Heroes of Wrestling

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Heroes of Wrestling
Information
Promotion Heroes of Wrestling
Date October 10, 1999[1]
Attendance 2,300
Venue Casino Magic[1]
City Bay St. Louis, Mississippi[1]
Pay-per-view chronology
N/A Heroes of Wrestling N/A

Heroes of Wrestling was a professional wrestling pay-per-view event that took place on October 10, 1999 from the Casino Magic hotel and casino in Bay St. Louis, Mississippi.

Overview[edit]

Playing off the recent resurgence in popularity of pro wrestling at the time, Bill Stone, president of Fosstone Productions organized what was intended to be a series of pay-per-view (PPV) events consisting of wrestling stars from the 1980s and early 1990s. Stone had three subsequent PPV shows (to be broadcast on a quarterly schedule) already in the planning stages if the first one achieved the break-even point of 40,000 PPV buys.[2] Heroes of Wrestling only did 29,000 PPV buys, so Stone scrapped all future shows. In addition, Stone was furious with the lackluster show itself, and especially the antics of Jake "The Snake" Roberts. The show was heavily criticized and ridiculed by the wrestling press,[3] some going as far as calling it the worst wrestling PPV event ever produced. Heroes of Wrestling was declared a failure by the wrestling mainstream and was recognized as the worst major wrestling PPV of 1999 by the Wrestling Observer newsletter,[4] and throughout the years has called the tag team match between the Bushwackers and Sheik/Volkoff one of the worst wrestling matches ever if not the worst. Observer editor Dave Meltzer gave that match the number of "Absolute Zero," while Bryan Alvarez of Figure Four Weekly gave it "minus more stars than there are stars in the universe, and the universe is infinite".

Controversy[edit]

The most memorable and controversial moment of the show involved what proved to be the last match of the evening.

Heroes of Wrestling was supposed to feature a double main-event, with Jake Roberts scheduled to face Jim Neidhart in the first match while King Kong Bundy was to take on Yokozuna in the other match. Before his match, Roberts was to cut a promo in which he was supposed to taunt his opponent that night, Jim Neidhart. Roberts showed up for the interview segment to set up the promo in a highly intoxicated state. As the interview progressed Roberts became hostile towards the interviewer Michael St. John and struggled to finish his promo because he was so intoxicated his words were slurred. The interview became infamous not only for its unscripted nature but for Roberts' only fully intelligible sentence, an attempted analogy about playing cards as the event was being held at a casino:

"You don't want to play cards with me because I'll cheat. Okay? I cheat. You wanna play 21? I've got 22. You want to play blackjack? I've got two of those too!"[5]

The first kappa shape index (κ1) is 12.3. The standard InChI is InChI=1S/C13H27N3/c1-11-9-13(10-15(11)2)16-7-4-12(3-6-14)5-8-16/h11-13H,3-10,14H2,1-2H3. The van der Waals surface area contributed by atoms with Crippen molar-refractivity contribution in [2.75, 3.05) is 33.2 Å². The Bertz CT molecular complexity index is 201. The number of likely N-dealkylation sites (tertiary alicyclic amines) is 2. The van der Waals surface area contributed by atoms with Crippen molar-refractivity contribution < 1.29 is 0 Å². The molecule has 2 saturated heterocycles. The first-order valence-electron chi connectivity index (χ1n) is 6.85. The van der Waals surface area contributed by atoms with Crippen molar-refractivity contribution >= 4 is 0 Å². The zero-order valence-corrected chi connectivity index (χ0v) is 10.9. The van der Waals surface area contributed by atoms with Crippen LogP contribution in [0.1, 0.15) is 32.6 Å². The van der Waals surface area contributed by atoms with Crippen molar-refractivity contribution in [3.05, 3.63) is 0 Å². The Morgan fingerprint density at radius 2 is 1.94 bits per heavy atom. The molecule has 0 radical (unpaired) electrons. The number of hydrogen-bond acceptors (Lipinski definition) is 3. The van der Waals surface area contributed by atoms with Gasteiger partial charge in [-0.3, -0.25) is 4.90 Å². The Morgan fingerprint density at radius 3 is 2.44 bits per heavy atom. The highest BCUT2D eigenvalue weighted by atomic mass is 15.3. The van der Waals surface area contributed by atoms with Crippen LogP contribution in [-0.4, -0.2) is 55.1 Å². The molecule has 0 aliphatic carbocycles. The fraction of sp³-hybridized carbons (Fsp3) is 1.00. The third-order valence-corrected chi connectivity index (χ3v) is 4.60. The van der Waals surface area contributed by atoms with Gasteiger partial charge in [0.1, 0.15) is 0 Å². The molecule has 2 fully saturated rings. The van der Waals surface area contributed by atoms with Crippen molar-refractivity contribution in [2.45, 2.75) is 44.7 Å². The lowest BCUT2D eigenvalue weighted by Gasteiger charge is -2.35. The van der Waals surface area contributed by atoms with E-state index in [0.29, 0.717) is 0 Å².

After the interview, Roberts walked to the ring with the snake he was going to use for that night's match. However, once he got to the ring, he put the snake down and walked back up the ramp. Roberts then walked back down, staggered around the ring to greet the fans, and then grabbed a female fan and had her rub her hands across his chest. Later during the "match," Roberts pulled the snake out of the bag, stuck it in between his legs in a suggestive manner, and began stroking as if he was performing a masturbation act. Further along, he collapsed in the middle of the ring with the snake draped over his body and tried to kiss it with his tongue.

In an effort to salvage the match with Roberts in no condition to wrestle, the promoters announced on the fly that the match had been changed from a singles bout to a tag-team match, and sent out Bundy and Yokozuna to team with Neidhart and Roberts, respectively. Bundy pinned Roberts by hitting him with a splash after Roberts had staggered and fallen around the ring several times, despite Roberts not being the legal man in the ring.[6] The pay-per-view immediately cut out following the match as Roberts attempted to disrobe in the middle of the ring.

The show also suffered from changes to the advertised show. In addition to the announced main event (Bundy vs. Yokozuna) not occurring, Gordon Solie was advertised as the show's commentator, but did not appear due to declining health. No announcement was made of the change before the show, and Solie was never mentioned at all during the broadcast. Critics panned the performance of Solie's replacement, Randy Rosenbloom.[7] During one match, Rosenbloom called a dropkick a "flying leg kick", and later as a "leg drop".[8]

Results[edit]

# Results Stipulations Times
1 The Samoan Swat Team (Samu and The Samoan Savage) (with Paul Adams) defeated Marty Jannetty and Tommy Rogers Tag Team Grudge match 10:00
2 Greg Valentine (with Sensational Sherri) defeated George Steele Single Grudge match 6:37
3 Too Cold Scorpio defeated Julio Fantastico Single Grudge match 9:37
4 The Bushwhackers (Butch Miller and Luke Williams) defeated The Iron Sheik and Nikolai Volkoff (with Nikita Breznikoff) Tag Team Grudge match 8:42
5 Tully Blanchard defeated Stan Lane Single Grudge match 7:04
6 Abdullah the Butcher (with Honest John Cheetah) fought One Man Gang to a double count-out. Single Grudge match 7:34
7 Jimmy Snuka (with Captain Lou Albano) defeated Bob Orton, Jr. Ultimate Grudge match 11:46
8 Jim Neidhart and King Kong Bundy (with "Mini Bundy") defeated Jake Roberts and Yokozuna Tag Team Grudge match 16:34

Other on-air talent[edit]

References[edit]

External links[edit]